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Creative Quotations from . . .
Leonard Bernstein
(1918-1990) born on
Aug 25
US composer, conductor. He was the immensely popular conductor of the N.Y. Philharmonic and best known for "West Side Story," 1957.
         
   
F
It was an initiation into the love of learning, of learning how to learn . . . as a matter of interdisciplinary cognition - that is, learning to know something by its relation to something else.

R
Music . . . can name the unnameable and communicate the unknowable.
A
I'm not interested in having an orchestra sound like itself. I want it to sound like the composer.
N
The key to the mystery of a great artist is that for reasons unknown, he will give away his energies and his life just to make sure that one note follows another inevitably . . . and leaves us with the feeling that something is right in the world.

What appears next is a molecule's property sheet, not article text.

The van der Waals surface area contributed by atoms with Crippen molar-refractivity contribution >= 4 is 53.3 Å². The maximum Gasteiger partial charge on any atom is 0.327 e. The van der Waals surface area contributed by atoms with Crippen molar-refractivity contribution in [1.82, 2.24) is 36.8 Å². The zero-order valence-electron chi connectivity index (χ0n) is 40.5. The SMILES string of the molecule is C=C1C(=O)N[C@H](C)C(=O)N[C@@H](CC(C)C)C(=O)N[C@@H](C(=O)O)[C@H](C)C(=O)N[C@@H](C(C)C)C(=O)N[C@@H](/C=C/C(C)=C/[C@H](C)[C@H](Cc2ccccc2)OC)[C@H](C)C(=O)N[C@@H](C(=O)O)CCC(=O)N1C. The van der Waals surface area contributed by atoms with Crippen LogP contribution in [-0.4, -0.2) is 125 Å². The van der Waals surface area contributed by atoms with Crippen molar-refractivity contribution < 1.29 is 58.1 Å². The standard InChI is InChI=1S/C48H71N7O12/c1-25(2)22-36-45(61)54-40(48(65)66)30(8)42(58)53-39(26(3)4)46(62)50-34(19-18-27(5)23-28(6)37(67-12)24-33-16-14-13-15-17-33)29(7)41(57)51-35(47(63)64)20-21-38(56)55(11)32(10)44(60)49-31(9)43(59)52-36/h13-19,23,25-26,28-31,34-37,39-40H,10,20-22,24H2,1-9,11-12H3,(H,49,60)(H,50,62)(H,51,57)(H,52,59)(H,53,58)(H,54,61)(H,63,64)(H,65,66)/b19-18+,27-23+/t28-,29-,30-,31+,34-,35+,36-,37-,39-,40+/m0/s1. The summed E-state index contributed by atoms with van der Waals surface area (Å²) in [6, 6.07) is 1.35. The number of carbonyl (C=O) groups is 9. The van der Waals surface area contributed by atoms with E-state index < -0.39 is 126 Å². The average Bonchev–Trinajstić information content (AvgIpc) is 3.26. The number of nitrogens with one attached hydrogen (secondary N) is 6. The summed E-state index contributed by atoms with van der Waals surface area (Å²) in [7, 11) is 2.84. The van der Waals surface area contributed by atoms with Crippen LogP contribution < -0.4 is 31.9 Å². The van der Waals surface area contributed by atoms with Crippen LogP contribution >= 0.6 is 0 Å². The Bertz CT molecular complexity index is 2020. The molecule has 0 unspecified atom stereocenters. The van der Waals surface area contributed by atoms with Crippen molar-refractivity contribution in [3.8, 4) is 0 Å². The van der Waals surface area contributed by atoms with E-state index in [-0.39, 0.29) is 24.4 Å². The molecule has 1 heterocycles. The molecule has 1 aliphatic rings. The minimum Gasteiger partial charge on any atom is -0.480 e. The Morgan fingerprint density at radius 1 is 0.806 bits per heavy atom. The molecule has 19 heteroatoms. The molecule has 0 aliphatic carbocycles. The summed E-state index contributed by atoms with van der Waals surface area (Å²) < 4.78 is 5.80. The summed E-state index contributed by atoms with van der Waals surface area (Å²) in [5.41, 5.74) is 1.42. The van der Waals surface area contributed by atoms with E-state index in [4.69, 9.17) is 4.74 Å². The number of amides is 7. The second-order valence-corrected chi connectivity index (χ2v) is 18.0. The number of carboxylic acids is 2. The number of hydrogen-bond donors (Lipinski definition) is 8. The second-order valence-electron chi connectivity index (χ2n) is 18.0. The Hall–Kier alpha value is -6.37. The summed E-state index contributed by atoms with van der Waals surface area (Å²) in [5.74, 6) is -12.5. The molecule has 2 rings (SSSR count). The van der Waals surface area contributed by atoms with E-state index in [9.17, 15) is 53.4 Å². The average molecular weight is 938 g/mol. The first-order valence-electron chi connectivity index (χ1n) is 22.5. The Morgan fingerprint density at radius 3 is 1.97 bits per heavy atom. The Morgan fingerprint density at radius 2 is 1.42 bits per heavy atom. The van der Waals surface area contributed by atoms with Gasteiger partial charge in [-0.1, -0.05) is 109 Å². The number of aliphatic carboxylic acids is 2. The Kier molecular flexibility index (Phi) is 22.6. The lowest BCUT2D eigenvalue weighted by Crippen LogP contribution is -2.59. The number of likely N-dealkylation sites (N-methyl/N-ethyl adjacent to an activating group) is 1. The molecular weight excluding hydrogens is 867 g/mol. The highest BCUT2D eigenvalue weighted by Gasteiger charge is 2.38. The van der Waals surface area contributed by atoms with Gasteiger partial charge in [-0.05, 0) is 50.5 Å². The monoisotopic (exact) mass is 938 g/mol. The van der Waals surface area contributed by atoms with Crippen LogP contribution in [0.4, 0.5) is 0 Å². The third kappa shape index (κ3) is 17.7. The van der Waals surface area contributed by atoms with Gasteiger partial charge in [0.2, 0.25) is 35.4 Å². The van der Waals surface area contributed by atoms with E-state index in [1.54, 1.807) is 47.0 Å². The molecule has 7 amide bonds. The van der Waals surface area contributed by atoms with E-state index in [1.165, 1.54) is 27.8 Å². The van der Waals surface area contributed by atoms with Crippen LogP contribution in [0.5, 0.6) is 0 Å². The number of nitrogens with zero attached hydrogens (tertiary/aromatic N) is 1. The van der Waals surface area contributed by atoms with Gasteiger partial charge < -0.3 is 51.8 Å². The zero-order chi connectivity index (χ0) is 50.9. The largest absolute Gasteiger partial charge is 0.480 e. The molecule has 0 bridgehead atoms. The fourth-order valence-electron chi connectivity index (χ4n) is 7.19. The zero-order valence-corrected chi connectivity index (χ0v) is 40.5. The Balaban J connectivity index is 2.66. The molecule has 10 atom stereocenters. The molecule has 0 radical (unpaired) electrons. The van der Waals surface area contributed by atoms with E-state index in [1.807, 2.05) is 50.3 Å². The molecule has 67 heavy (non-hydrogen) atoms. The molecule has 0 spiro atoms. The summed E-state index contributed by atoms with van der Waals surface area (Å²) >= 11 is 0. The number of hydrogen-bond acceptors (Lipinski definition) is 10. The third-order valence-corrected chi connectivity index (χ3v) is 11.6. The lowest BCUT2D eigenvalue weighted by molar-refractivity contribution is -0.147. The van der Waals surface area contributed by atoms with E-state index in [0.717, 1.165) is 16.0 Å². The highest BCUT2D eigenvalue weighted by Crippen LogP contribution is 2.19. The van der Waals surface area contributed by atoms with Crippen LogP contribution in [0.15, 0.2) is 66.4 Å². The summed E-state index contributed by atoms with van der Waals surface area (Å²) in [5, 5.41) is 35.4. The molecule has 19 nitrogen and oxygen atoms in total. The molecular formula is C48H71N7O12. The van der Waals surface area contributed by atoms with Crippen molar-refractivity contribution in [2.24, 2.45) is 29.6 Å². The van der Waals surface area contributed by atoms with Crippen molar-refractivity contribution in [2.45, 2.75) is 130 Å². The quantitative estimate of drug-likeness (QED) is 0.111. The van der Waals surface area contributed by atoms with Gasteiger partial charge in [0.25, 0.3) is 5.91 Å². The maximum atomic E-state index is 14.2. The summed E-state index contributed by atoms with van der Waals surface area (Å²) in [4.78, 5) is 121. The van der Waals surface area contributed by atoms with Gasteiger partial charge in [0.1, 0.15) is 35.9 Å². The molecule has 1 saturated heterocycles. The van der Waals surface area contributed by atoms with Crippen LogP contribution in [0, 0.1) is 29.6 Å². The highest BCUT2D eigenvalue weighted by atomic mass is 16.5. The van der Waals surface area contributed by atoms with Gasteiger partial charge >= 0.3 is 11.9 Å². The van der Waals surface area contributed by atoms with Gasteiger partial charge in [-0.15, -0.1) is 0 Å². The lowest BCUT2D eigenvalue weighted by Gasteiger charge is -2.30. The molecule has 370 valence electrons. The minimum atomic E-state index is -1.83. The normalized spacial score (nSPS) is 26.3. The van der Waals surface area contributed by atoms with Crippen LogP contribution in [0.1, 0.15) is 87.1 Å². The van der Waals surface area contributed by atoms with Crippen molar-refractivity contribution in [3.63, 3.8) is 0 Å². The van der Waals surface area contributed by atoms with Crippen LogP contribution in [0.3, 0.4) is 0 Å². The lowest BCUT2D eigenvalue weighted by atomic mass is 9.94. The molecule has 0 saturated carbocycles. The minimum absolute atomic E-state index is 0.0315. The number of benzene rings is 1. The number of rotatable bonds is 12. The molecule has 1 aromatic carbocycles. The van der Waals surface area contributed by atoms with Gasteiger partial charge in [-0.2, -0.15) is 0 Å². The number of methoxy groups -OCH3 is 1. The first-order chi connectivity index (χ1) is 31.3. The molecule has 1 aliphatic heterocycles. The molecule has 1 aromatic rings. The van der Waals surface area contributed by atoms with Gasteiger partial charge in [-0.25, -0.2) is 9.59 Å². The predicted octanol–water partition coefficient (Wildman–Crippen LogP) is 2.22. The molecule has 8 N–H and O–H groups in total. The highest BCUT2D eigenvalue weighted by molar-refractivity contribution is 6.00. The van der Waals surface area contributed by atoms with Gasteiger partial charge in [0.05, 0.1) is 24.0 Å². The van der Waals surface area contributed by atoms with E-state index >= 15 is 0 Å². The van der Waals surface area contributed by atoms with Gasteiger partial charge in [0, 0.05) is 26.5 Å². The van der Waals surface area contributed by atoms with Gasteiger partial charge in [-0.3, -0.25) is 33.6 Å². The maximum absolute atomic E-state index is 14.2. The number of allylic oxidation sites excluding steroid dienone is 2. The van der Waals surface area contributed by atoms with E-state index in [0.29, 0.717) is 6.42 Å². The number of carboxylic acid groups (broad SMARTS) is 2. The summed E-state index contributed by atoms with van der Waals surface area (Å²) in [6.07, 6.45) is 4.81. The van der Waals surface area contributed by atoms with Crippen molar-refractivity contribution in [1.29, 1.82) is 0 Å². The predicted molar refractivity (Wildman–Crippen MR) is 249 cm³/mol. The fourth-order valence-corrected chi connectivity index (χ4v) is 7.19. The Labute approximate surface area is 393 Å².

K
Any great work of art . . . revives and readapts time and space, and the measure of its success is the extent to which it makes you an inhabitant of that world - the extent to which it invites you in and lets you breathe its strange, special air.
 
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Published Sources for the above Quotations:
F: On Boston Latin School, in NY "Times."
R: "The Unanswered Question," 1976.
A: In "Orchestras in the Age of Jet-Set Sound," "NY Times," 6 Jan 1985.
N: "The Joy of Music," 1959.
K: "What Makes Opera Grand?," in "Vogue," Dec 1958.
   


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